There is another type of machine 
there — a 33,000-pound leviathan that 
is called a "knuckle-joint press". 
And when I said press, I was using 
the same word I would have to use 
were I speaking of sweethearts hold- 
ing hands, but I referred to a dainty 
little monster that, doesn't know how 
to press less than 1,200,000 pounds. 
And in the fact of such a fervent em- 
brace as that, it is not remarkable 
that the cut-out pieces of flat silver 
do just as the giant desires and as- 
sume the most beautiful shapes and 
designs. Tn the press department the 
rough edges — the selvedge — is cut off. 

and, by an ingenious and specially 
designed machine, all the little holes 
for joining the mesh to the frame are 
punched at once, each one in its prop- 
er place to the smallest fraction of an 
inch, and each one just 30-1000ths 
of an inch wide. 

In the bench room workers with 
dainty tools and little jets of gas 
flame solder the joints and ball knobs 
onto the frames. The ball-knobs are 
made automatically on special ma- 


Cleaning comes next and then 
"bobbing" on little wheels of walrus- 
hide with different degrees of abra- 
sive. Frames cannot be tumbled in 
tubs so they must be brushed and pol- 
ished to bring out the proper finish. 
Plated frames, of course, follow the 
mesh through the plating tanks. 
Those to be finished dark have to be 
carefully painted with oxidizing acid 
and rubbed with fine pumice. 

Fine spiral wire is used in the as- 
sembly department to join the mesh 
bag and the finished frame together. 
Once made by hand, this spiral is 
now made automatically. A remark- 
able little machine that operates un- 
attended night and day, takes the 
straight wire from the spool, curls it 
accurately into a continuous spiral 
that never varies, cuts the spiral into 
perfectly measured lengths, counts 
each one, and drops it into a little 
tray. When 100 have been counted, 
the machine pushes forward another 
tray and goes on counting and cut- 

The mesh bag's chain is made of 
wire manufactured by the solder-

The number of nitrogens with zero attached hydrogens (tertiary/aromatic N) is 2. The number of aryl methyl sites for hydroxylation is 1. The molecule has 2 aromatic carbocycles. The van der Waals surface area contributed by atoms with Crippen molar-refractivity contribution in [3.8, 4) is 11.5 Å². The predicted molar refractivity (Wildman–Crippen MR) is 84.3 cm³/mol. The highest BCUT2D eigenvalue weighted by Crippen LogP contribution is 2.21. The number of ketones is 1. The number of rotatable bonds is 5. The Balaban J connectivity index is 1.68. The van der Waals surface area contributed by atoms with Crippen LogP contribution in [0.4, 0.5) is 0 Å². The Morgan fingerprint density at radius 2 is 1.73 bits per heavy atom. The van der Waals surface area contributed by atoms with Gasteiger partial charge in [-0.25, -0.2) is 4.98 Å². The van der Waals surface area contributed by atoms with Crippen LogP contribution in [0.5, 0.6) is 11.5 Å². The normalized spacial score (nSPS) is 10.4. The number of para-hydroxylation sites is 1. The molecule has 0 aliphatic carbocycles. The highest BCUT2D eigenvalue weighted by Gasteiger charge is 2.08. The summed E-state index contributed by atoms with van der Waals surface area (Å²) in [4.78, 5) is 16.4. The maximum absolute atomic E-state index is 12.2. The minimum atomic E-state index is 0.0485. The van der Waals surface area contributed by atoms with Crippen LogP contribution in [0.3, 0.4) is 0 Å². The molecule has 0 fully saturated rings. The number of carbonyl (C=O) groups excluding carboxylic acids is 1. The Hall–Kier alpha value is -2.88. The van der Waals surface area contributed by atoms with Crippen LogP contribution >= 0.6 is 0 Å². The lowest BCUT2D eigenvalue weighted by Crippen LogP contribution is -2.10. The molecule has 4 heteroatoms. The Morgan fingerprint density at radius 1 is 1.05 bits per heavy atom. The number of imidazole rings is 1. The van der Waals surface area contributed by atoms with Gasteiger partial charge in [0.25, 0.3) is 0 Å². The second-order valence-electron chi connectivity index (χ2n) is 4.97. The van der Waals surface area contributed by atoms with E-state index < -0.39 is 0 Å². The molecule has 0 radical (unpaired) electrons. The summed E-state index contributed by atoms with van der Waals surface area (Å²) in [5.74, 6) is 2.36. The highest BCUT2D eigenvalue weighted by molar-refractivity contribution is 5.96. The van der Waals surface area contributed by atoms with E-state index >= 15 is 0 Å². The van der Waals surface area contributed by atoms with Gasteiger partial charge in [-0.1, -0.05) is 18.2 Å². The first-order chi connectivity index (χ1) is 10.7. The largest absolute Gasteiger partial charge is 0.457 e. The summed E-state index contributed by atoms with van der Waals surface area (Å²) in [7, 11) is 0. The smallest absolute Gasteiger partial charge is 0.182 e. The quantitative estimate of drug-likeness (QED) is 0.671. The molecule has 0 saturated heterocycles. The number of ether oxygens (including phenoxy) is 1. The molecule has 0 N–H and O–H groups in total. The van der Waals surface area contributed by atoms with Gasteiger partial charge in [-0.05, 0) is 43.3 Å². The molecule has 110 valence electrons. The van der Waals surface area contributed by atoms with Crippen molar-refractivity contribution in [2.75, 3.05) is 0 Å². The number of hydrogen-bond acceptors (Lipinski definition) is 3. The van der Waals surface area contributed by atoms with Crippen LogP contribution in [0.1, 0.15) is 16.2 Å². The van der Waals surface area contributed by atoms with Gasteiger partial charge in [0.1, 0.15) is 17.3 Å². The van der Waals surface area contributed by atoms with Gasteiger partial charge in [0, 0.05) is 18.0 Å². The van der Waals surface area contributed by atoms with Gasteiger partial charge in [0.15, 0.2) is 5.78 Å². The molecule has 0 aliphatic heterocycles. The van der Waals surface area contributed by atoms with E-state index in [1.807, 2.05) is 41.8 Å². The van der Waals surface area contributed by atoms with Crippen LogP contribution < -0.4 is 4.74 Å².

filled process. Automatic machines 
handle and join the links, more deft- 
ly and precisely than any human be- 
ing could. And each machine turns 
out as much as 75 yards of chain per 
day all in one piece or in separate 1- 
inch pieces for use in making the 
fringed bags so popular today. 

Into the inspection department for 

Tool Department 


the final approval of experienced 
judges go the finished bag's. Then 
into soft envelopes and boxes before 
they ace sent to either the foreign or 
domestic shipping departments to be 
packed for shipping. 

Fifty skilled mechanics design and 
build all the machinery used in the 
plant and make all the dies used in 
the manufacture of many styles of 
bags. And some of the best engravers 
in the business are employed there to 
work on the fine solid gold and silver 
mesh bags which are set with fine 
stones and delicately engraved. 

The Whiting & 'Davis Co. is the 
largest concern of its kind in the 
world. This company makes 90 per 
cent, of all the mesh bags made in 
this country and sends thousands of 
them abroad. They operate a branch 
factory in Sherbrook, Quebec, Cana- 
da ; and branch offices in New York, 
Chicago and San Francisco. 

They make one of the few things in 
the equipment of modern women 
which never wears out — for there 
never is a time when a Whiting & 
Davis mesh bag may not be made just 
as good as new for a small fraction of 
its original cost, no matter how rough- 
ly it has been used. And for the 
special service of those whose mesh 
bags have been impaired through 
long usage or accident, a complete re- 
pair department has been established 
apart from the main factory. 

It is equipped like a miniature fac- 
tory. Here bags are taken apart, 
mended, washed, polished, or re-plat- 
ed. Then they are re-assembled just 
like a new bag and sent back to their 
owners in less than two weeks' time. 

It is in this department that the 
great improvement of the spiral-wire 
method of joining mesh and frame is 
demonstrated in contrast to the older 
method of attaching the mesh to the 
frame by separate rings. Every time 
such delicate rings are bent open they 
are weakened. With the spiral, 
though, one end may be freed and, 
then Ihe whole spiral comes out easily 
and quickly without opening a ring- 
by simply "unscrewing" it. The re" 
assembled bag with the spiral re- 
placed is just so much more strong 
and "good-as-new." 

This, in the hop-skip-and-jump 
fashion, is the way that Whiting & 
Davis have been writing new chap- 
ters in the story of metal mesh. 

From the first crude efforts of 
primitive man to make for himself 
some metallic protection against h'ua 
foe-man's weapon, down through the 

Assembling Depaktmknt 

centuries to these dainty bits of gold 
and silver mesh that lend their lure 
to the fair maids and matrons of to- 
'•ay, is a jump that nearly spans the 
whole history of civilization. 

But within that time the achieve- 
ment of the Whiting & Davis Co. has 
rever been equalled or surpassed. 

"Mesh Bag" Goes 

The door of the velvet lined show- 
case opened; a clerk's hand entered, 
then withdrew, leaving in the very 
centre of the "stage" a sterling sil- 
ver mesh bag. Against the back- 
ground of deep purple, it's every de- 
tail was brought out in bold relief. 

Nearby, nestling in a draped fold, 
"Diamond Ring" looked coldly out 
on a passing world, while on the other 
side, "Platinum Watch" awaited the 
moment when she should begin her 
career of incessant ticking. 

Mesh Bag gazed first at one and 
then the other. Diamond Ring, con- 
scious of her arresting sparkle, gazed